Sensory neurons, also known as afferent neurons, are neurons in the nervous system, that convert a specific type of stimulus, via their receptors, into action potentials or graded potentials. This process is called sensory transduction. The cell bodies of the sensory neurons are located in the dorsal ganglia of the spinal cord. The sensory information travels on the afferent nerve fibers in a sensory nerve, to the brain via the spinal cord. The stimulus can come from ''exteroreceptors'' outside the body, for example those that detect light and sound, or from ''interoreceptors'' inside the body, for example those that are responsive to blood pressure or the sense of body position. Types and function Different types of sensory neurons have different sensory receptors that respond to different kinds of stimuli. There are at least six external and two internal sensory receptors: External receptors External receptors that respond to stimuli from outside the body are cal ...
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Neurotransmitter Receptor
A neurotransmitter receptor (also known as a neuroreceptor) is a membrane receptor protein that is activated by a neurotransmitter. Chemicals on the outside of the cell, such as a neurotransmitter, can bump into the cell's membrane, in which there are receptors. If a neurotransmitter bumps into its corresponding receptor, they will bind and can trigger other events to occur inside the cell. Therefore, a membrane receptor is part of the molecular machinery that allows cells to communicate with one another. A neurotransmitter receptor is a class of receptors that specifically binds with neurotransmitters as opposed to other molecules. In postsynaptic cells, neurotransmitter receptors receive signals that trigger an electrical signal, by regulating the activity of ion channels. The influx of ions through ion channels opened due to the binding of neurotransmitters to specific receptors can change the membrane potential of a neuron. This can result in a signal that runs along the ...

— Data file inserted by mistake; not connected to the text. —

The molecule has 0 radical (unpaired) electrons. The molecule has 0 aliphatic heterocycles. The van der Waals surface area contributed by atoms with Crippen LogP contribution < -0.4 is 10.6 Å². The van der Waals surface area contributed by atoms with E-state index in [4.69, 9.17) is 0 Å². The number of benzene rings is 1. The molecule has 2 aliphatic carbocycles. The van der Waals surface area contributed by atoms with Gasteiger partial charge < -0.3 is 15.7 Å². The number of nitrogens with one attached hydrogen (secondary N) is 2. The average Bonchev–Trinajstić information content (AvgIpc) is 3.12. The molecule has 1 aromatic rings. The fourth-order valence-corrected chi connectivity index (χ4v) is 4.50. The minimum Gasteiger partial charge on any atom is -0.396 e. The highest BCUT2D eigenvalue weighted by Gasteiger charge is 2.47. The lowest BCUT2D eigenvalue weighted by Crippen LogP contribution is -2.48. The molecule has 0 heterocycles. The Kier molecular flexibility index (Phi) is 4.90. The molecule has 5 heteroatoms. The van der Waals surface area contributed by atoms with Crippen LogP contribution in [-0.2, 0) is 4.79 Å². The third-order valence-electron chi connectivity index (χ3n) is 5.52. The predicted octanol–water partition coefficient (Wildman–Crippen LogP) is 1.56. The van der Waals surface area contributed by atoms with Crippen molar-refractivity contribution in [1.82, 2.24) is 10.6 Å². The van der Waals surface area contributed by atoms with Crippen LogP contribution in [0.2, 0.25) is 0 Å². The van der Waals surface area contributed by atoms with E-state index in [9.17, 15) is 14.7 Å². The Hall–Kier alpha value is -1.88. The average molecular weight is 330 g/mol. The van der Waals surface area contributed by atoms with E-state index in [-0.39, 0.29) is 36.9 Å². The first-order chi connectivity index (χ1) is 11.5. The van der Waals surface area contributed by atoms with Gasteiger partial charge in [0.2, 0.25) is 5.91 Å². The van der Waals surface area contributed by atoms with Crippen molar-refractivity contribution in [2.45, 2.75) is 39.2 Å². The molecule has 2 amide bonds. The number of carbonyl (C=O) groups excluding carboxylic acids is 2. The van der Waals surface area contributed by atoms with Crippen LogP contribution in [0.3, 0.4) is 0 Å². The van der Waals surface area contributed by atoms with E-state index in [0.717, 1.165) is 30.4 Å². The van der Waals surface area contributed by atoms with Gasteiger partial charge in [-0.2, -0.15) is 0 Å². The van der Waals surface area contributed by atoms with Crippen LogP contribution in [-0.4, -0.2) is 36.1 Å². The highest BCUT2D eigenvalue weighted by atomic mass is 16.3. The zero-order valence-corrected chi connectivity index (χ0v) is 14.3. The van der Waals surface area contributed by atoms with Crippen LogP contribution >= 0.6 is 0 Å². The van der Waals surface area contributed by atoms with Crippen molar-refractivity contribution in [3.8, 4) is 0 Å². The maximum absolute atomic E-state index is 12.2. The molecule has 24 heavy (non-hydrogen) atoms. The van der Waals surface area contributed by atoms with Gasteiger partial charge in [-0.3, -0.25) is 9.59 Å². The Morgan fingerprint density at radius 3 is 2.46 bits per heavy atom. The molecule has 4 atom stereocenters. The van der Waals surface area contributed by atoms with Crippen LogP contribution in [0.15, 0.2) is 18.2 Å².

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Synaptic Cleft
Chemical synapses are biological junctions through which neurons' signals can be sent to each other and to non-neuronal cells such as those in muscles or glands. Chemical synapses allow neurons to form circuits within the central nervous system. They are crucial to the biological computations that underlie perception and thought. They allow the nervous system to connect to and control other systems of the body. At a chemical synapse, one neuron releases neurotransmitter molecules into a small space (the synaptic cleft) that is adjacent to another neuron. The neurotransmitters are contained within small sacs called synaptic vesicles, and are released into the synaptic cleft by exocytosis. These molecules then bind to neurotransmitter receptors on the postsynaptic cell. Finally, the neurotransmitters are cleared from the synapse through one of several potential mechanisms including enzymatic degradation or re-uptake by specific transporters either on the presynaptic cell or o ...
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Axon Terminal